Mary Buckham, a fantasy author who also has a couple of books out on writing, gave a talk and taught some craft sessions on setting and hooks.  She is hilarious and cool and I loved her.  I bought her book A Writer’s Guide to Active Setting: How to Enhance Your Fiction with More Descriptive, Dynamic Settings.  I’m considering taking Tunerville’s characters a little bit out of their time and space.   Judging by all the great information she presented in that session, I felt it would be a worthwhile investment.   I haven’t read any of her fiction.  This must be remedied ASAP.

Mary is also a delightful person and she loves helping other writers. She peppered her talks and lessons with a sharp humor; we laughed as much as we learned.

I know she looks serious here, but trust me.

I know she looks serious here, but trust me.

Photo:  Elizabeth West

Recently, an agent I queried re Tunerville requested a full manuscript and sadly, they rejected it.  BUT–I received a critique, which is the gold standard of rejections.  Agents have so much to read they rarely bother to tell you why you were rejected, but this one was very specific regarding what worked and what didn’t.  It was so nice and kind that I sent a thank-you email.

Mary told me that if I’m getting those kinds of rejections, I’m very close to publication.  I hope she’s right; I don’t want to give up on Tunerville just yet.  It pains me to move on from a book when I have expansive plans for sequels, etc.

However, we writers know it’s best to keep working.  When that call comes, the question will arise:  “What else are you working on?” And we need to have an answer ready!

Oh, a little of this, a little of that…

Oh, a little of this, a little of that…

Image:  mhpbooks.com

The conference broke writers into tracks inspired by famous Missouri writers:

  • Mark Twain (fiction)
  • Laura Ingalls Wilder (creative non-fiction)
  • Maya Angelou (poetry)
  • Tennessee Williams (play/screenplay writing)

Each track had sessions pertaining to marketing, craft, and mentoring so we got the most relevant information for our categories.  As much as it pained me to miss the screenwriting stuff (a thing in which I have interest), limited time and concurrent scheduling kept me from it.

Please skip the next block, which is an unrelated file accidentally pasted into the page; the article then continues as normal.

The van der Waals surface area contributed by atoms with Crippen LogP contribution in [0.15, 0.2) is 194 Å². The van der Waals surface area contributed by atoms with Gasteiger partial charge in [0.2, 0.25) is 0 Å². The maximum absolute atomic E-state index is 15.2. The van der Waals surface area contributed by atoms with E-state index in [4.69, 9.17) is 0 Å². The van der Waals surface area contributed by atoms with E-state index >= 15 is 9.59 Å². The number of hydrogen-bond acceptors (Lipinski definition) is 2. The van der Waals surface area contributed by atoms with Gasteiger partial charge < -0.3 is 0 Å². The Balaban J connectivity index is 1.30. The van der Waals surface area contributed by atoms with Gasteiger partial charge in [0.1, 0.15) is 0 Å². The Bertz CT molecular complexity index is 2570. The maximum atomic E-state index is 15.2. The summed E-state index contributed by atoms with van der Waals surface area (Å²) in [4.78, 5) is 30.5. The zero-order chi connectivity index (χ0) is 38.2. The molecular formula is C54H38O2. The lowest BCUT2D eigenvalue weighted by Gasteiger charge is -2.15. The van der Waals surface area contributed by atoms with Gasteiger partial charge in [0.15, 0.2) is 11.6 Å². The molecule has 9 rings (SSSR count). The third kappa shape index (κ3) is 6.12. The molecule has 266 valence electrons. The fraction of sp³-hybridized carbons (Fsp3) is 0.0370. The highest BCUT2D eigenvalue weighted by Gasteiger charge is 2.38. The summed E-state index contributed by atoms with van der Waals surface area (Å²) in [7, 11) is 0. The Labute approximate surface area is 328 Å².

I also would have liked to attend the visual storytelling session, led by presenter Cole Closser, a Will Eisner Comic Industry Award nominee whose art has a really cool 1940s vintage vibe.  Because a story is a story–but again, I had to pick between him and something else.  Eeny meeny miney mo.

Ain't nobody catching ME by the toe.

Ain’t nobody catching ME by the toe.

Image:  Brian Gratwicke / Wikimedia Commons

The mentoring sessions with some of their featured experts were set up as either one-on-one, which cost extra, or in small groups of the first six people to arrive.  During the character building session, which comprised an analysis of character elements in Kafka’s The Metamorphosis, I think I hit on ways to fix Tunerville.  That was probably one of the most valuable bits of the conference for me.  Thanks to Gordon Sauer for lending his expertise.

You can also use these gatherings to network with other writers or even agents.  ShowMe Writers Masterclass also offered a pitchfest, which is an activity where writers can actually spend a few minutes with a real, live agent and tell him/her about their book (pitching it–this is like a mini-query, but in person).  See the link for more information.

This also cost extra, and none of the featured agents represented my work, so I skipped it.  But I did get to chat a bit with one of them at their table and took the agency’s business card, because who knows?

Things I Learned from the Masterclass

Aside from the craft and marketing stuff.

  1. You should know your preferred category of writing before you go. You should really know your category anyway.
  1. The website said to dress with comfort in mind, but don’t be a slob. If you’re meeting with an agent during a pitchfest, you’ll need to convey a professional image–no ratty shirts and holey jeans.  You will cover some ground during these things, so WEAR COMFORTABLE SHOES.
  1. Take notes! Lots of them!  Don’t rely on your memory.  Our programs had a space for this–I used the handouts and a notebook.  I intended to use my computer, but lugging it around the first day sucked, so I just wrote them.
  1. Register early, as you can often get a discount on lodging through the conference. I had to wait to book a hotel and ended up at Howard Johnson’s, which wasn’t too bad and economical.
  1. Don’t be afraid to engage with presenters and instructors. Talk to them at their tables.  Give them some love!  Ask lots of questions–your purpose here is to learn as much as you can.

I had a great weekend, despite the driving.  Bonus; a chat room friend lives close by, so we got together for dinner and went to see Doctor Strange with her friends and her husband (it was awesome! Go see it!).

If you’ve never attended a event like this, I highly recommend it.  Google writing conferences in your area; you’re bound to find some.  Get out of your cave and mix and mingle.